If you%26rsquo;ve been a gamer for any length of time, you%26rsquo;ve probably heard of the various Warriors franchises by Koei. These titles see you in historical settings (typically Chinese or Japanese) and have you battling your way across entire continents alongside historical characters both great and minor, with fighting styles ranging from mundane sword attacks to fantastical dark Magic. Samurai Warriors: Chronicles is unique amongst the franchise in a couple of ways, mainly because it%26rsquo;s a launch title for the 3DS. It%26rsquo;s certainly cool at face value to control a soldier on ancient battlefields, but there are some key problems with the game that keep it from hitting many high notes.
In Samurai Warriors: Chronicles, you%26rsquo;re going to want to know up front that while it%26rsquo;s technically a game, it%26rsquo;s also a historical re-enactment of events in feudal Japan around the close of the 1500s. This is important to note, because if you%26rsquo;re a history buff and that last sentence excited you, then prepare to have your socks blown off. If you%26rsquo;re not so much a history buff (read: 99% of all humans everywhere, and some of the more intelligent species of chimpanzees), then prepare to be disappointed. The game goes way out of the way of fun to explain with excruciating specificity the circumstances surrounding every battle, skirmish, and minor disagreement, including the ideologies of the opposing leaders, their preferred strategies, and a whole lot of information that has absolutely no bearing on the actual gameplay except to stretch out the time between missions where you get to actually do something.
Out of curiosity, we hit up the wikipedia articles on some of these battles and we found that the facts in the game were perfectly accurate. So, the plus side is that if you pay attention, you%26rsquo;re essentially taking a master%26rsquo;s class in Japanese warfare and politics in feudal times. What%26rsquo;s more, in a truly baffling choice that can only be attributed to Koei really wanting to hit the North American 3DS launch date, all of the voiceover work is done in the original Japanese. This is neat for about two minutes, but it%26rsquo;ll seriously mess with any sense of immersion you might have, as there%26rsquo;s quite a bit of voiceover work in the game and it%26rsquo;s all in Japanese. Don%26rsquo;t speak Japanese? Hope you can read subtitles really fast.
Above: Shut up so we can pound you into custard, already
The game utilizes the 3D screen, but not in an especially good way. There%26rsquo;s certainly depth to the battlefield, but the 3D perspective%26rsquo;s not as well realized as say, Pilotwings, and it%26rsquo;s certainly not as eye-popping as Super Street Fighter IV. You won%26rsquo;t be missing much by just switching the 3D off, and it%26rsquo;ll probably save you some battery life. There is the option in the game to exchange Nintendo Play Coins for in-game gold but you only get 100 gold per coin, which is a piss-poor exchange rate, believe us.
The battles waver between fun and futility. The control scheme is fairly standard for a brawler - light, heavy, and super attacks which can be comboed to rack up damage on the enemy. You%26rsquo;re going to be required to swap between controlling your main character and your allies, which means that the difference in combo execution between various characters%26rsquo; play styles can put you at a heavy disadvantage when you%26rsquo;re required to control them, which sucks, because you ARE going to have to control them. After a few missions, you%26rsquo;ll realize that your allies have a raging case of stupid, and if you don%26rsquo;t take direct control over them they%26rsquo;ll not only be largely ineffective in combat, but they%26rsquo;ll actually sometimes stand perfectly still, gormlessly watching as the enemy commanders ride right by them into your home base and slaughter your women and children while you were off trying to single-handedly win the war. While you can issue very simple orders to your allies, like %26ldquo;go here%26rdquo; and %26ldquo;kill this,%26rdquo; their ability to do anything of any real benefit is highly dubious. The best-case scenario is that they pin an enemy officer down in one place long enough for you to solve every other problem on the map and then come and actually kill the prick, which could be equally as well accomplished by a damn toll booth.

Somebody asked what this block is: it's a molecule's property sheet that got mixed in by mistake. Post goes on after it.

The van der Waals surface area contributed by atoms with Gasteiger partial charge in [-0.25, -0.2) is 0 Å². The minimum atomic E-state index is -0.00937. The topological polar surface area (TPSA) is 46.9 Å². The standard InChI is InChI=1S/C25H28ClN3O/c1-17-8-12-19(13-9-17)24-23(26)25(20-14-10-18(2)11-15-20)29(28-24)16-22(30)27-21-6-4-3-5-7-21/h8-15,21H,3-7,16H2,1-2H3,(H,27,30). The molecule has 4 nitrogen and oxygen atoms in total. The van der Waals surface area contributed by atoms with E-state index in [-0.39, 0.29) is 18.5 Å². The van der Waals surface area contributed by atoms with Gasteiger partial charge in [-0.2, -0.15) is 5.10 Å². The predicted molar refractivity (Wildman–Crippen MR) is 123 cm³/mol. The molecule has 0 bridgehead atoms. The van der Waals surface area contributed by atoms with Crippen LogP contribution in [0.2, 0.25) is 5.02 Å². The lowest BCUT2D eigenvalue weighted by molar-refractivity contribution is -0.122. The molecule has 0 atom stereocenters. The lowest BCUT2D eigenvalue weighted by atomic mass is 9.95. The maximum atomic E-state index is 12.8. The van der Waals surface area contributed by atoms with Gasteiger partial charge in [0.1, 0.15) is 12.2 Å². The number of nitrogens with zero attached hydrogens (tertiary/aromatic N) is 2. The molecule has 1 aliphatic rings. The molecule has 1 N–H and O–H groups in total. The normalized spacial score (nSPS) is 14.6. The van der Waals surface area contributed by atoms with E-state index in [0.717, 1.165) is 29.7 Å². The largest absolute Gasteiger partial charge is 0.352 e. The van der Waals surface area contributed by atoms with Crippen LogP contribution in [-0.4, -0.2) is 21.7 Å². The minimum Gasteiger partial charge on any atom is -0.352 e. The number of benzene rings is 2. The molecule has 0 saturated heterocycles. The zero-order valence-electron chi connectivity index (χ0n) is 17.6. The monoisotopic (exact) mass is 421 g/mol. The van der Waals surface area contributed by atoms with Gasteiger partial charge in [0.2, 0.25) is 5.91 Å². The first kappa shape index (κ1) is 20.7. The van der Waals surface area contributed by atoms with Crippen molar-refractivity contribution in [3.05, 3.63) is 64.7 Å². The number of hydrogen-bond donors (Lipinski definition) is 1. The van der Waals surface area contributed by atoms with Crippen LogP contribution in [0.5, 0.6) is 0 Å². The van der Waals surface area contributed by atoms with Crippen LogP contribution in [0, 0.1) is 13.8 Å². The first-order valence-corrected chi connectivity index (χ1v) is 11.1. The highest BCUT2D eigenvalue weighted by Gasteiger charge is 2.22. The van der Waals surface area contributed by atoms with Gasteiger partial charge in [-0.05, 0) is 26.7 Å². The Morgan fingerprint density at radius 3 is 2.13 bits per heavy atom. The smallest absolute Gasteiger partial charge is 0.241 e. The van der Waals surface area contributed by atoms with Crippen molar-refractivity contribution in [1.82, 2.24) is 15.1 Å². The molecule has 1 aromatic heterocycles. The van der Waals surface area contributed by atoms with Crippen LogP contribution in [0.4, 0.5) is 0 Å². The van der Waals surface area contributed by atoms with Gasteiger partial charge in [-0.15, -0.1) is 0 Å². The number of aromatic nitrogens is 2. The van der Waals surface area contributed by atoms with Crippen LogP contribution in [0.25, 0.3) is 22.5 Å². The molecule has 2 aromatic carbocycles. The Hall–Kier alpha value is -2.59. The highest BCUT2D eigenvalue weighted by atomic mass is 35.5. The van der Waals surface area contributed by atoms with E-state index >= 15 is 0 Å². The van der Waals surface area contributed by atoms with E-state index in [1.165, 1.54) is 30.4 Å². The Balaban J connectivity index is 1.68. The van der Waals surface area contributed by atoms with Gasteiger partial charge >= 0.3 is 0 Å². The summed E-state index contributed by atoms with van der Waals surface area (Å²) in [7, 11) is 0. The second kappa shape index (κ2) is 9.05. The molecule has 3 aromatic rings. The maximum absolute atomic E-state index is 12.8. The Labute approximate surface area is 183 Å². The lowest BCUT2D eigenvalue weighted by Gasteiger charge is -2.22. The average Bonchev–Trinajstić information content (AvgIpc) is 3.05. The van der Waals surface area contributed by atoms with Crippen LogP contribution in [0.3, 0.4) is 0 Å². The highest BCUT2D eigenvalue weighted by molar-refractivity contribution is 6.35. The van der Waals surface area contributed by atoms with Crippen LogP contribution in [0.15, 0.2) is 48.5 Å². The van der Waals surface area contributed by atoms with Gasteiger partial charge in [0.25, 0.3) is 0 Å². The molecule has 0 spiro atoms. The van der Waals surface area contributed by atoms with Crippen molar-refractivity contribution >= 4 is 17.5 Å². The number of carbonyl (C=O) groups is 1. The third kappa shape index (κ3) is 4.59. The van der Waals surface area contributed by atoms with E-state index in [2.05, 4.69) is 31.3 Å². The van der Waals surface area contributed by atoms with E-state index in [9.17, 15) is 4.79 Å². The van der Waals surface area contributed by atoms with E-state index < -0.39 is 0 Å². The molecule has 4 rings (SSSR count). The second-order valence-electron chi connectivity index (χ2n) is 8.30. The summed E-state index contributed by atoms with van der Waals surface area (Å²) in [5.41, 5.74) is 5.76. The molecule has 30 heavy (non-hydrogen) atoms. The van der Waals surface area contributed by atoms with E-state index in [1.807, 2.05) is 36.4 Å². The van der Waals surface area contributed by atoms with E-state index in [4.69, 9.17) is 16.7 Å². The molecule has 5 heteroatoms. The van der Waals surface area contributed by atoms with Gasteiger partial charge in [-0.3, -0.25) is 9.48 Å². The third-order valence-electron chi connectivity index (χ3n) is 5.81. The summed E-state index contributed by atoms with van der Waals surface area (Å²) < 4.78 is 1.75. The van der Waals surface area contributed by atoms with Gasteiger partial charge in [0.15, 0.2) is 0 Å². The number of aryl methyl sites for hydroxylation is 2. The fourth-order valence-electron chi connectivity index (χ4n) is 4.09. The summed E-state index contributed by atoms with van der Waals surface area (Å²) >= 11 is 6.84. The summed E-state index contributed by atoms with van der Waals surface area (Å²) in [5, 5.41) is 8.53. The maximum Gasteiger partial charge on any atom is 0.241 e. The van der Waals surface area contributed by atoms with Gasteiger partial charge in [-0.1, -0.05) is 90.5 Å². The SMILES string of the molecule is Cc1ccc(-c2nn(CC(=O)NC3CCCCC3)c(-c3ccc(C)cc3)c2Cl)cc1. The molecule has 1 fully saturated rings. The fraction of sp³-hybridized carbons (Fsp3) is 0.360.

Above: It worked in Blazing Saddles
Despite all of that, the game still manages to be fun at times. When you handle your character-swapping just right and rout the enemy, it feels great. But it doesn%26rsquo;t happen often enough, and most victories are narrow wins. The first few missions aren%26rsquo;t too hard, but then the difficulty curve turns into less a curve and more a brick wall. If you find you%26rsquo;re stuck on a mission, you can re-play old ones to gain extra XP, weapons, and money, but if you have to re-play missions you already beat to be able to progress the story, then it becomes obvious that there%26rsquo;s some serious pacing issues in the game progression. There are also some brief %26ldquo;friendship building%26rdquo; dialogue scenes between missions that serve to break up the action. You%26rsquo;ll have a brief conversation with a character of your choosing, and depending on your response to their questions, they%26rsquo;ll come to like you more or less. We haven%26rsquo;t noticed any tangible effect on gameplay because of these relationships, but it%26rsquo;s nice to be liked, we guess.
There%26rsquo;s a fun game lurking underneath the surface here, but lazy voiceover decisions, overly-dry, didactic lectures between missions, and wall-punchingly frustrating ally AI keep the bright qualities of the game from shining through. Fans of this brawler franchise might find some fun here, but everyone else should stay clear.
Apr 4, 2011